The Hon. Curator’s report was adopted and efforts were to be made to secure suitable exhibits.


Newbury Borough Council minutes (N/AC1/2/9)

More assured hopes of peace

Reading families received sad news despite hopes of the impending end of the war.

The Vicar’s Notes

R.I.P.

Walter George, one of our old Bible Class Lads killed in France, September 30th.

Thanksgiving

For the gradual liberating of Belgium, France and Serbia, and for more assured hopes of peace.

“Care and Comfort”

“Care and Comforts” hope to hold an Exhibition of the wounded soldiers work and a sale on the 4th December in the Corn Exchange, Reading, to raise money for their funds. We hope to have stalls for all kinds of articles, old and new, useful and ornamental, gifts suitable for Christmas presents, provisions, etc.etc. and we shall be particularly grateful for the articles of value. Gifts may be sent to “Care and Comforts”, Minster Street.

If everyone will endeavour to give something we shall have a record sale.

All Saints’ District


R.I.P
. – We have a long list of departed this month. Our sincere sympathy is offered to their friends. May they have strength to bear their sorrow.

Percy John Arding (killed in action) …

S. Saviour’s District

Our deepest sympathy is with Mr. and Mrs. Ward, 19 Field Road, who have just heard of the death of their only son in Egypt. It is indeed a great sorrow for them.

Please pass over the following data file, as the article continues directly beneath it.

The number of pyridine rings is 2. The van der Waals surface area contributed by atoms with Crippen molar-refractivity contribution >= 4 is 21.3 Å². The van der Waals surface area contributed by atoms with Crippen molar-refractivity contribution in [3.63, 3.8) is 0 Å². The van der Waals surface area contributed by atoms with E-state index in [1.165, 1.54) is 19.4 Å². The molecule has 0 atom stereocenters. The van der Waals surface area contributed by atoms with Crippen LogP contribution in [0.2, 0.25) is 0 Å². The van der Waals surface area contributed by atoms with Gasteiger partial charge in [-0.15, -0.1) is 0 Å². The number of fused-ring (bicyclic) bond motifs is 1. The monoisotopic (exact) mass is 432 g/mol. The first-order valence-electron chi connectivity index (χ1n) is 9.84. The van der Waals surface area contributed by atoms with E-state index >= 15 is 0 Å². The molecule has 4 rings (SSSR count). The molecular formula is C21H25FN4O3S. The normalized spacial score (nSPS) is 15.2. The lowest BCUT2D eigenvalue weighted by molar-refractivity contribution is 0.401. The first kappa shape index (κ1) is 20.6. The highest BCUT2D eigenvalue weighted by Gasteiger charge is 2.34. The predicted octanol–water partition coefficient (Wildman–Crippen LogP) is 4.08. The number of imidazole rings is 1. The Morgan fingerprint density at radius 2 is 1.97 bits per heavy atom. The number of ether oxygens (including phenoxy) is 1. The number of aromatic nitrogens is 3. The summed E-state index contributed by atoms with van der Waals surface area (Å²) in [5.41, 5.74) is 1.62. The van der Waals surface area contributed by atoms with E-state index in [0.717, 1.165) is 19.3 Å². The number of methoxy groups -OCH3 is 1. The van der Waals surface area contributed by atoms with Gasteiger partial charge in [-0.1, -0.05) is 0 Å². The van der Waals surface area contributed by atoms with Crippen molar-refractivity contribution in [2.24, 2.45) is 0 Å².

Reading St Mary parish magazine, November 1918 (D/P98/28A/13)

“I am hopeful that the next few weeks will see us very near the end of the war”

A chaplain told his Maidenhead friends about his experiences with our Serbian allies.

Letter from Rev. J. Sellors

Dear Friends,-

To-day we have had some excellent news which will be old by the time you read this. We have just heard that Bulgaria has signed an unconditional peace, and I am hopeful that the next few weeks will see us very near the end of the war. At this stage I am allowed to say that part of my work was to visit a British battery on the part of the front where the Allies – Serbs and French – first broke through the Bulgar lines. It was in the sector between Monastir and the Vardar, comprising the Moglena range of mountains, which rise abruptly from a plain to a height of anything from 4,000 to 6,000 feet, bounded on the left by Mount Kaimachalan, over 8,000 feet high. When crossing the plain I could see the Bulgar lines near the crest of the mountains, and knew that from their observation posts in the direction of Vetrenick and Kozyak they could see my car approaching, and I rather sympathised with the rabbit (the wild one, not Mr. Chevasse’s variety) which knows there is a man with a gun in the neighbourhood, and wonders when he is going to fire, and if he is a good shot. However, I was fortunate enough to escape any shelling, although the roads and villages en route were on several occasions shelled shortly before or after I had passed by.